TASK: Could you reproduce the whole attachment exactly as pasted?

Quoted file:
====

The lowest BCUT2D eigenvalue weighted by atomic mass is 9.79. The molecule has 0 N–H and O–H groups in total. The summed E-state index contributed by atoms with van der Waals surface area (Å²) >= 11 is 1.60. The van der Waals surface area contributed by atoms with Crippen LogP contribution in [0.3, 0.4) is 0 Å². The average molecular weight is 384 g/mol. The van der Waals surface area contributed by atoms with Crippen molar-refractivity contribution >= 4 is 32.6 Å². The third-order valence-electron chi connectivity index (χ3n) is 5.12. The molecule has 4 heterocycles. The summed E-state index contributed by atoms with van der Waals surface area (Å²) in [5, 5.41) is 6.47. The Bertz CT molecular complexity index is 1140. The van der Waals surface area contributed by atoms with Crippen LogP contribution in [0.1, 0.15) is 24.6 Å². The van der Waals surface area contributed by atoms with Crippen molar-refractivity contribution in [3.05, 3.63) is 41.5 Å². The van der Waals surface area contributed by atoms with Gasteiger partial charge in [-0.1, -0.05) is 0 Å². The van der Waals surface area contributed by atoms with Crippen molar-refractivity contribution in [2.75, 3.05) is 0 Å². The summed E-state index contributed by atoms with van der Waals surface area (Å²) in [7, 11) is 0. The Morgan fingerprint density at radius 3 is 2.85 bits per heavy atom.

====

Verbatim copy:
The lowest BCUT2D eigenvalue weighted by atomic mass is 9.79. The molecule has 0 N–H and O–H groups in total. The summed E-state index contributed by atoms with van der Waals surface area (Å²) >= 11 is 1.60. The van der Waals surface area contributed by atoms with Crippen LogP contribution in [0.3, 0.4) is 0 Å². The average molecular weight is 384 g/mol. The van der Waals surface area contributed by atoms with Crippen molar-refractivity contribution >= 4 is 32.6 Å². The third-order valence-electron chi connectivity index (χ3n) is 5.12. The molecule has 4 heterocycles. The summed E-state index contributed by atoms with van der Waals surface area (Å²) in [5, 5.41) is 6.47. The Bertz CT molecular complexity index is 1140. The van der Waals surface area contributed by atoms with Crippen LogP contribution in [0.1, 0.15) is 24.6 Å². The van der Waals surface area contributed by atoms with Crippen molar-refractivity contribution in [3.05, 3.63) is 41.5 Å². The van der Waals surface area contributed by atoms with Gasteiger partial charge in [-0.1, -0.05) is 0 Å². The van der Waals surface area contributed by atoms with Crippen molar-refractivity contribution in [2.75, 3.05) is 0 Å². The summed E-state index contributed by atoms with van der Waals surface area (Å²) in [7, 11) is 0. The Morgan fingerprint density at radius 3 is 2.85 bits per heavy atom.